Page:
To counteract loadshedding effectively, universities first need to monitor their energy needs 

Published On: 24 July 2023|

The first step in addressing electricity supply at universities in this time of rolling blackouts is to do an energy audit. Institutions can start with assessing their monthly electricity bills but, to really develop “loadshedding resiliency”, said Dr Lawrence Pratt, they need to work out how much power they need and when, down to per hour or even shorter durations.

“You have to understand things like your peak load and base load so that you can design a system to protect you for the two-hour, four-hour or six-hour block of loadshedding,” he said. “Having this data at your fingertips is absolutely critical for the planning, modelling, and implementation of your strategy.”

Dr Pratt (left) is Principal Researcher of Solar Photovoltaics (PV) at the Council for Scientific and Industrial Research (CSIR). PV refers to the process of converting light (photons) to electricity (voltage), known as the photovoltaic effect — what is commonly known as solar panels.

Pratt was speaking at last week’s Loadshedding Webinar presented by Universities South Africa (USAf), the representative body of the country’s 26 public universities. Aimed to share information about developing energy strategies for universities, the nearly four-hour webinar attracted 67 participants, mostly representing 21 institutions.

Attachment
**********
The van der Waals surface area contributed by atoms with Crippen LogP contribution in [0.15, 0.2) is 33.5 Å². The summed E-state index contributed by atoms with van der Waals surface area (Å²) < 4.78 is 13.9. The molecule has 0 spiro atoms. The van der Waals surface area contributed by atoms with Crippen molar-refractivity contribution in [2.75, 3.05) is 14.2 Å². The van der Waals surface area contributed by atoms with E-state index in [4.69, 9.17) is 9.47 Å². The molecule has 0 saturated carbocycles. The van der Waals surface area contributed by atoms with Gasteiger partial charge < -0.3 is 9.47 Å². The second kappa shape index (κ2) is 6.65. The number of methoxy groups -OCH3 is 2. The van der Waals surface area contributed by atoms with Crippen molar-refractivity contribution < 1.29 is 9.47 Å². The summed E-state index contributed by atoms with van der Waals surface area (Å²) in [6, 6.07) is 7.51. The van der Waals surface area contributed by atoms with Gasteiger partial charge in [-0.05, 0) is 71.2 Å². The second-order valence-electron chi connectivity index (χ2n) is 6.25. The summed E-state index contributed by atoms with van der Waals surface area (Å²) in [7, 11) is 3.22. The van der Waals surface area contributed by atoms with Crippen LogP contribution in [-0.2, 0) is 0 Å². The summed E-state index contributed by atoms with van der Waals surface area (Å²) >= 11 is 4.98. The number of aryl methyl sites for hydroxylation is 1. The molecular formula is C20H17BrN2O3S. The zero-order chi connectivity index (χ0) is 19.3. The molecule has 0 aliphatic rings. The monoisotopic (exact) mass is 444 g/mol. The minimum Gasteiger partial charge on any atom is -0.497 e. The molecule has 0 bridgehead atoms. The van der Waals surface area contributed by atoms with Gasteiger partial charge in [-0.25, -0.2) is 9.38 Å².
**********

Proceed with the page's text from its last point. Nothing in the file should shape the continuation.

Mr Mahlubi Mabizela, USAf’s Director of Operations and Sector Support, outlined the context of the webinar: ‘’Energy availability and loadshedding is gripping the country. It is affecting all of us individually, but also as institutions and the crucial services we are providing, most importantly, learning and teaching. Universities have got to dig deeper in their pockets to try and find ways of surviving.”

He said the webinar aimed to assist institutions to finalise their energy strategic plans, to share information on best practices and lessons learned from their renewable energy resources and, “for us to work together towards a framework for developing an energy strategy, and a bank of resource documents.

“This is one of those areas that does not need us to compete but rather to work together. USAf can assist with that process,” said Mabizela.